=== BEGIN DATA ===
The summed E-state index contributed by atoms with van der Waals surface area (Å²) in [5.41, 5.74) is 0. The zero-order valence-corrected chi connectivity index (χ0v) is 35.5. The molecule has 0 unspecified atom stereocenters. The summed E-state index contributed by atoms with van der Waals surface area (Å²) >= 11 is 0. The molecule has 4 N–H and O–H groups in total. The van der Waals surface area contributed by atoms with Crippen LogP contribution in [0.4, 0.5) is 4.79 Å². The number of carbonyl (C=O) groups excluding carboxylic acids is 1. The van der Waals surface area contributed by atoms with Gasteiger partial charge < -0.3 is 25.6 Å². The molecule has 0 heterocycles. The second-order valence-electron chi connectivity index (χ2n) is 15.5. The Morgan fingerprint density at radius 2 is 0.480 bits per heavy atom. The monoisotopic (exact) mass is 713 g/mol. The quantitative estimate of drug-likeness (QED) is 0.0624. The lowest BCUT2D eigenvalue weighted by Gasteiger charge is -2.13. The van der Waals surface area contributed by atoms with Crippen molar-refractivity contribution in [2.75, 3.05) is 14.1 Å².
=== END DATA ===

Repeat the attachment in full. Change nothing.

The summed E-state index contributed by atoms with van der Waals surface area (Å²) in [5.41, 5.74) is 0. The zero-order valence-corrected chi connectivity index (χ0v) is 35.5. The molecule has 0 unspecified atom stereocenters. The summed E-state index contributed by atoms with van der Waals surface area (Å²) >= 11 is 0. The molecule has 4 N–H and O–H groups in total. The van der Waals surface area contributed by atoms with Crippen LogP contribution in [0.4, 0.5) is 4.79 Å². The number of carbonyl (C=O) groups excluding carboxylic acids is 1. The van der Waals surface area contributed by atoms with Gasteiger partial charge < -0.3 is 25.6 Å². The molecule has 0 heterocycles. The second-order valence-electron chi connectivity index (χ2n) is 15.5. The Morgan fingerprint density at radius 2 is 0.480 bits per heavy atom. The monoisotopic (exact) mass is 713 g/mol. The quantitative estimate of drug-likeness (QED) is 0.0624. The lowest BCUT2D eigenvalue weighted by Gasteiger charge is -2.13. The van der Waals surface area contributed by atoms with Crippen molar-refractivity contribution in [2.75, 3.05) is 14.1 Å².